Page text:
Paul D’s review published on Letterboxd:
The Chain 2021-22 #166 from Threads via Barry Hines
My memory of Kes is of it being another piece of classic Ken Loach miserabilism, not that I have anything against that, after all, that's life, and Loach tells it like it is. But, actually, this is not a miserable film, at least not entirely.
Billy Casper is a scrawny little kid, on the verge of leaving school, in which he has no interest, and being thrown out into the big, wide world into a job in which he also has no interest. The only thing he knows he absolutely does not want to do, is to go down the mines, like his older, much bigger brother Jud, with whom he is forced to share a single bed. And yet at the same time he knows, as do we, that he is destined to spend his working life underground, you can't outrun your fate, so he's not going to even try.
It's hardly surprising he's this way, he's surrounded by bullies, thugs, and sadists. Jud enjoys nothing more than literally pushing his weedy brother around, the headmaster of his school doesn't have the imagination to do anything more than thrash the children he's charged with educating, and as for the sports master (the magnificent Brian Glover), his idea of lessons is to dress up as Bobby Charlton, playing centre forward, captain, and referee, hog the ball, and barge all the pupils around, although he might well be teaching them an important life lesson, without even knowing it.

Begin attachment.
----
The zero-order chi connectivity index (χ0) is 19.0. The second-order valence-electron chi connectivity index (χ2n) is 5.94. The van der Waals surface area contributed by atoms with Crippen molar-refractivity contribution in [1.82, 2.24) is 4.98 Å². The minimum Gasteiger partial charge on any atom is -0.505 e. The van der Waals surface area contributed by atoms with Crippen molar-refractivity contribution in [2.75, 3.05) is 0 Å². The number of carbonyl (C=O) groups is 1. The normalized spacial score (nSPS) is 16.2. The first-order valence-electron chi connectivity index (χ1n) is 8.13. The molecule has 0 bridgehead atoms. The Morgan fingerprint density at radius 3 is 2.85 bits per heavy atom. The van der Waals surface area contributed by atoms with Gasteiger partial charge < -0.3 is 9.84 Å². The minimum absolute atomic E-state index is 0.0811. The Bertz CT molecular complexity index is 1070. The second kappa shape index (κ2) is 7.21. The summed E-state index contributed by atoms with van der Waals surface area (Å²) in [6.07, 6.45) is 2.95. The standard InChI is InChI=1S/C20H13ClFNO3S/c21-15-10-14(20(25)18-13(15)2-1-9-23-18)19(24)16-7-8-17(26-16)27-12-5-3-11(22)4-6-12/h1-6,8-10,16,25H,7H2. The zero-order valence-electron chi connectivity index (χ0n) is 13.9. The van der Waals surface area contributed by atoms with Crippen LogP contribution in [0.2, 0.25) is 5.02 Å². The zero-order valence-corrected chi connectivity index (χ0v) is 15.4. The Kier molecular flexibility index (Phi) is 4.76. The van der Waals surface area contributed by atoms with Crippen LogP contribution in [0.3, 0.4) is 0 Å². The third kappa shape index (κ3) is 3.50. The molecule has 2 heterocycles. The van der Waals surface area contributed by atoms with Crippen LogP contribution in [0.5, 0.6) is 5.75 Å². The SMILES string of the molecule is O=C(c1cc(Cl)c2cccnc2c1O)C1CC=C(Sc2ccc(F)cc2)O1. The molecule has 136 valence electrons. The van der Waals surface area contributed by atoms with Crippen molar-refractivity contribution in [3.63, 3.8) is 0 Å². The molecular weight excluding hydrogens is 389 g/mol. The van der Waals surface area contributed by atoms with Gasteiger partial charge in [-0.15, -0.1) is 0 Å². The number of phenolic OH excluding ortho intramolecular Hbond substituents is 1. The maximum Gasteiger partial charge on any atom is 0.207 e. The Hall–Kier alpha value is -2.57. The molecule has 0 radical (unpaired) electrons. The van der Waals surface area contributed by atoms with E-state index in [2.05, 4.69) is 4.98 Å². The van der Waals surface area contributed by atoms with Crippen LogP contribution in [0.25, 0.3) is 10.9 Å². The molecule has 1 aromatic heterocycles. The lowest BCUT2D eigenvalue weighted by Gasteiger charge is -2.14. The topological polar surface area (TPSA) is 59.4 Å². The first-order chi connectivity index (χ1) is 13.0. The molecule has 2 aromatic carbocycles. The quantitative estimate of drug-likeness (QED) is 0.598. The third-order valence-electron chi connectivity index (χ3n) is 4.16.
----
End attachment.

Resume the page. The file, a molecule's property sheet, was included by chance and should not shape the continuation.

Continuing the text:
But while Billy seems to be on this inevitable road to nowhere, a chance encounter with a kestrel sparks an interest, perhaps the first one ever in his life, which may just save him. Even if he does end up hacking away at the coalface for the rest of his working life, at least he'll have something else to live for, other than heading down to the pub of a weekend to get pissed. Or maybe, just maybe, there is hope for him after all, that he might now see that he can choose a different way for himself.
Or maybe that hope gets snuffed out by a brutal act of retribution, one not committed in the red-hot heat of anger, but one that was considered, and calculated to cause as much pain as possible.